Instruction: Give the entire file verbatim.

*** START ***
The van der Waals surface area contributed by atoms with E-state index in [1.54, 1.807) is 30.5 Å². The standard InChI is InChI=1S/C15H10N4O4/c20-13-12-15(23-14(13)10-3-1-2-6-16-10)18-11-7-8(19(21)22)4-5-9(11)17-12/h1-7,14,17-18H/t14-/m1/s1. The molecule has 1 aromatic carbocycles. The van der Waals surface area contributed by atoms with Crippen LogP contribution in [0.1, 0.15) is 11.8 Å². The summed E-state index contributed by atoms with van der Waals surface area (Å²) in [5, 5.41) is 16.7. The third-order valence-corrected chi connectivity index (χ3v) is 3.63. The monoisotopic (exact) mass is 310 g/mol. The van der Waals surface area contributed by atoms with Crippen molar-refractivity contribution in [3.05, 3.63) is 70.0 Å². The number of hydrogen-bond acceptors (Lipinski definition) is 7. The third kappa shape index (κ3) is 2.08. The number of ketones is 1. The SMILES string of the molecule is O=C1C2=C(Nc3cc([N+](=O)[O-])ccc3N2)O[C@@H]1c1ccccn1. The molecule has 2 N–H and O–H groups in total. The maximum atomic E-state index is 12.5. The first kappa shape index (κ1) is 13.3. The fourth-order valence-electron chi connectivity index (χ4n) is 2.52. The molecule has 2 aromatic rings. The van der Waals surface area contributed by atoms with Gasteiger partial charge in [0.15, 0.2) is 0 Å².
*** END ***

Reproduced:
The van der Waals surface area contributed by atoms with E-state index in [1.54, 1.807) is 30.5 Å². The standard InChI is InChI=1S/C15H10N4O4/c20-13-12-15(23-14(13)10-3-1-2-6-16-10)18-11-7-8(19(21)22)4-5-9(11)17-12/h1-7,14,17-18H/t14-/m1/s1. The molecule has 1 aromatic carbocycles. The van der Waals surface area contributed by atoms with Crippen LogP contribution in [0.1, 0.15) is 11.8 Å². The summed E-state index contributed by atoms with van der Waals surface area (Å²) in [5, 5.41) is 16.7. The third-order valence-corrected chi connectivity index (χ3v) is 3.63. The monoisotopic (exact) mass is 310 g/mol. The van der Waals surface area contributed by atoms with Crippen molar-refractivity contribution in [3.05, 3.63) is 70.0 Å². The number of hydrogen-bond acceptors (Lipinski definition) is 7. The third kappa shape index (κ3) is 2.08. The number of ketones is 1. The SMILES string of the molecule is O=C1C2=C(Nc3cc([N+](=O)[O-])ccc3N2)O[C@@H]1c1ccccn1. The molecule has 2 N–H and O–H groups in total. The maximum atomic E-state index is 12.5. The first kappa shape index (κ1) is 13.3. The fourth-order valence-electron chi connectivity index (χ4n) is 2.52. The molecule has 2 aromatic rings. The van der Waals surface area contributed by atoms with Gasteiger partial charge in [0.15, 0.2) is 0 Å².